Black History Month 2020 at Andrews University

   Campus News | Posted on January 30, 2020

From Friday, Jan. 31, through Saturday, Feb. 29, Andrews University will celebrate Black History Month with a variety of activities, speakers and events. Black History Month honors—and raises awareness of—the accomplishments of people of African descent.

This year’s Black History Month celebration at Andrews will revolve around the concept of “Origins.” The historic origins of people of African descent have many roots and branches. As such, the issues of identity depend on where the story begins and the knowledge of history.

Programming will begin Friday, Jan. 31, in the University Towers Auditorium, with Impact Vespers. Black Student Christian Forum (BSCF) Spirit Week will take place from Feb. 3–8. Then, throughout the month, various speakers will share different aspects of “Origins” at short courses held every Tuesday.

Morgan Medlock, MD, MDiv, MPH, will serve as the speaker for several key events. She will explore the topic of “Origins” for Black History Chapel on Feb. 13, Impact Vespers on Feb. 14, and Celebration Sabbath on Feb. 15 in the Howard Performing Arts Center.

Medlock received her medical degree from Mayo Clinic School of Medicine. She also completed a Master of Divinity at Andrews University and a Master of Public Health from Harvard T.H. Chan School of Public Health. After completing adult psychiatry training at Massachusetts General Hospital, she matriculated through the Commonwealth Fund/Harvard Medical School Fellowship in Minority Health Policy. During her fellowship year, she completed a practicum project that focused on improving mental healthcare for justice-involved individuals.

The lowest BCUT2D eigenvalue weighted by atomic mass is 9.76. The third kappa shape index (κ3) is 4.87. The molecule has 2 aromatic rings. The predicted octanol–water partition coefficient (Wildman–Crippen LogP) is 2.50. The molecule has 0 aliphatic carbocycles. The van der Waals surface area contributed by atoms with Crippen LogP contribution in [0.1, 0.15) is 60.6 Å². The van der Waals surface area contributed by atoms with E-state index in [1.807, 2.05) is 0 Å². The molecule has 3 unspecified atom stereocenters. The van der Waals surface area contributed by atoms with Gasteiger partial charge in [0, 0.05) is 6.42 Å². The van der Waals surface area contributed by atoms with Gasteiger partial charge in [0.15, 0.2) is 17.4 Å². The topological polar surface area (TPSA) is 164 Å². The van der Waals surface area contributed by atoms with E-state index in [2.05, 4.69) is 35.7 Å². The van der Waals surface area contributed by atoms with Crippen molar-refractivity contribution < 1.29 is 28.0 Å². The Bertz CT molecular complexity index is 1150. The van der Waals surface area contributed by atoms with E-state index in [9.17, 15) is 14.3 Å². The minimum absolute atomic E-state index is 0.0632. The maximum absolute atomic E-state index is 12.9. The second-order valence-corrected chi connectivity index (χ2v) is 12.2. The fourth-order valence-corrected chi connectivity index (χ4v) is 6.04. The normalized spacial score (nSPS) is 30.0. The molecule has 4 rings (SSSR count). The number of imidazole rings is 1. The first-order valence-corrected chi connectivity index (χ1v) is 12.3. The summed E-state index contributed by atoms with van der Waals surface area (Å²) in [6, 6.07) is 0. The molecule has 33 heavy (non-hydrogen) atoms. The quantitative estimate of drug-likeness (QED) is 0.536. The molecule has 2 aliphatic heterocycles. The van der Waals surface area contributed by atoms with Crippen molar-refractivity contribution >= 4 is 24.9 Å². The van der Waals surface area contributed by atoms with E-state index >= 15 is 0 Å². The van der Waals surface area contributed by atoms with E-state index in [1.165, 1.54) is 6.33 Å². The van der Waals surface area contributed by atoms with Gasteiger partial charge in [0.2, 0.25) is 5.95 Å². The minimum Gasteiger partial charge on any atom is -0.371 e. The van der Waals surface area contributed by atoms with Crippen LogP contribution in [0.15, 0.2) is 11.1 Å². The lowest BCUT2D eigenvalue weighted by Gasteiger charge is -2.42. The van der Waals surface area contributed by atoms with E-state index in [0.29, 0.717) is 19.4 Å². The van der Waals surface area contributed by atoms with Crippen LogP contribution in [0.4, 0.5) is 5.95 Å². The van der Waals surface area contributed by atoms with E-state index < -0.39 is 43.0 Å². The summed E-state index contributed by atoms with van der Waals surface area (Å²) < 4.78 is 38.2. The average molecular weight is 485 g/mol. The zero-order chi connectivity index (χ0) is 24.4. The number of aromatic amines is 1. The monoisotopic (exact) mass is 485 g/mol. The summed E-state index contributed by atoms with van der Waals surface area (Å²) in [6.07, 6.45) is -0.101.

Medlock has held a number of leadership roles regionally and nationally. Her expertise in minority health policy has led to the development of academic projects exploring the role of racial bias in mental health practice. As an outgrowth of one of these projects, Morgan was invited to serve as editor of the volume “Racism and Psychiatry: Contemporary Issues and Interventions,” published in October 2018.

Currently, Medlock is assistant professor and director of Community Engagement and New Program Development at Howard University Hospital Department of Psychiatry. Her work involves developing open access services for individuals with substance use disorders and engaging Washington, D.C., residents and their families in substance use disorder research.

Other Black History Month events include The Agora, BSCF The Blackout, BSAS Blackventist Praise, and Black Like Me (Love & Relationships). For more information about Black History Month and to see a full schedule of events, please visit the events page.